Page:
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Rachel Weisz L'Oréal Ad Banned in Britain

Rachel Weisz, L'Oreal L'Oreal

For a local girl, Rachel Weisz sure just got the cold shoulder in London.

L'Oréal Paris became the latest cosmetics company to run afoul of the United Kingdom's Advertising Standards Authority, which deemed a print ad for Revitalift Clinical Repair 10 featuring the Oscar winner to be, well...not fit for print!

Is it that racy?

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No, the L'Oréal ad didn't get banned for the same reasons that highly stylized fragrance ads featuring Dakota Fanning and Hailee Steinfeld were outlawed. (Too provocative and supposedly romanticizing suicide, respectively.)

Instead, it was banned for the same reason that Lancôme ads starring Julia Roberts and Christy Turlington were nixed!

Weisz is beautiful, for sure, but the ASA just couldn't get behind the 41-year-old's smooth-as-a-baby's-bottom visage in ruling that the advertisement "misleadingly exaggerated" the product's promised effect.

"The beauty and advertising industries need to stop ripping off consumers with dishonest images," said MP Jo Swinson, who served as head complainer about the aforementioned ads. "The banning of this advert, along with the previous ASA rulings banning heavily retouched ads featuring Twiggy [in 2009], Julia Roberts and Christy Turlington, should act as a wake-up call."

Meanwhile, L'Oréal, which admits to touching up the photo, as it does all photos, is standing firm (no pun intended).

"The ad sought to represent Rachel Weisz as favorably as possible and therefore every effort had gone into ensuring the most flattering set-up," the Paris-based company said in a statement. "Rachel Weisz had been professionally styled and made-up and then lit and shot by a professional photographer in a studio setting. The photo was shot using a lot of light in order to make the picture more flattering and to reduce the appearance of imperfections in the ensuing image by giving the image a soft focus and lower resolution."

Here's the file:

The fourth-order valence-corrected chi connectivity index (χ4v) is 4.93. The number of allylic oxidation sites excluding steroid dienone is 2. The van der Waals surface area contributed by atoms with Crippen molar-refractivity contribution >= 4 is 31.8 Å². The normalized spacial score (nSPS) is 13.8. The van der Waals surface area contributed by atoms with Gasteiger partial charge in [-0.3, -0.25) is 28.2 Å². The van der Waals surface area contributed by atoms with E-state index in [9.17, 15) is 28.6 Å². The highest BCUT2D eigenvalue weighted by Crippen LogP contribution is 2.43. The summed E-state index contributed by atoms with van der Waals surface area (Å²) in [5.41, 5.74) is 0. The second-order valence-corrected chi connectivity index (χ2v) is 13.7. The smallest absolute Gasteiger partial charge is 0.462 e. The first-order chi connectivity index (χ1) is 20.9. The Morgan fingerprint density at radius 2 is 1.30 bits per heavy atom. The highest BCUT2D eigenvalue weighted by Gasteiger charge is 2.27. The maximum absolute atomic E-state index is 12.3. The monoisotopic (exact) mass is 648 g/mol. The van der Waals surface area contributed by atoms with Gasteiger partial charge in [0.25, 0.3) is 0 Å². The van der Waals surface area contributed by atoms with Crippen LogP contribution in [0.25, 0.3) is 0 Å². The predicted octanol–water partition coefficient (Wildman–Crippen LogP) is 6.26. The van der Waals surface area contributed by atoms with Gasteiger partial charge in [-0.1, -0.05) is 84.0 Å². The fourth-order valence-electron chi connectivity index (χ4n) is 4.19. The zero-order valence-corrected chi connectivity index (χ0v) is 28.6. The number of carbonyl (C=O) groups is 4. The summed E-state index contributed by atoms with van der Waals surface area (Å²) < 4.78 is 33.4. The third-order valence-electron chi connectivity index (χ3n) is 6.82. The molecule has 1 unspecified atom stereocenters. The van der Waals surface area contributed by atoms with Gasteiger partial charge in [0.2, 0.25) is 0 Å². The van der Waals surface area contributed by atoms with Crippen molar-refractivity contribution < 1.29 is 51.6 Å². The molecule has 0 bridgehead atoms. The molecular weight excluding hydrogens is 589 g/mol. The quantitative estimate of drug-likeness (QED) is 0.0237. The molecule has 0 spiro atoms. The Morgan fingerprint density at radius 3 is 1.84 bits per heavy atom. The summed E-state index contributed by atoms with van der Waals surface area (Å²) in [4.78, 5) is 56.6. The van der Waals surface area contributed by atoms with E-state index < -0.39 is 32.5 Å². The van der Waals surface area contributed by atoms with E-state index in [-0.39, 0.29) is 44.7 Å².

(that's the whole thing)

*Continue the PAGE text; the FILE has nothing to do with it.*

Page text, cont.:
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Although it's hard to tell from looking at most magazines and billboards, this sort of anti-airbrushing campaign isn't singular to the U.K., either.

Procter & Gamble voluntarily pulled a CoverGirl ad with Taylor Swift (who's 22!) after the U.S.' National Advertising Division deemed the ad too Photoshopped to be a reliable indicator of just how thick your lashes could get with NatureLuxe Mousse Mascara.

Talk about splitting hairs!

Meanwhile, back in the U.K., the ASA did not challenge L'Oréal's promises that the Revitalift product in question makes skin feel firmer, more toned and more supple. The watchdog just didn't approve of Weisz's face being used to demonstrate the smoother and more even complexion that L'Oréal promises.

Ouch.

"We considered that the image had been altered in a way that substantially changed her complexion to make it appear smoother and more even," the ASA stated. ‘We therefore concluded that the image in the ad misleadingly exaggerated the performance of the product."

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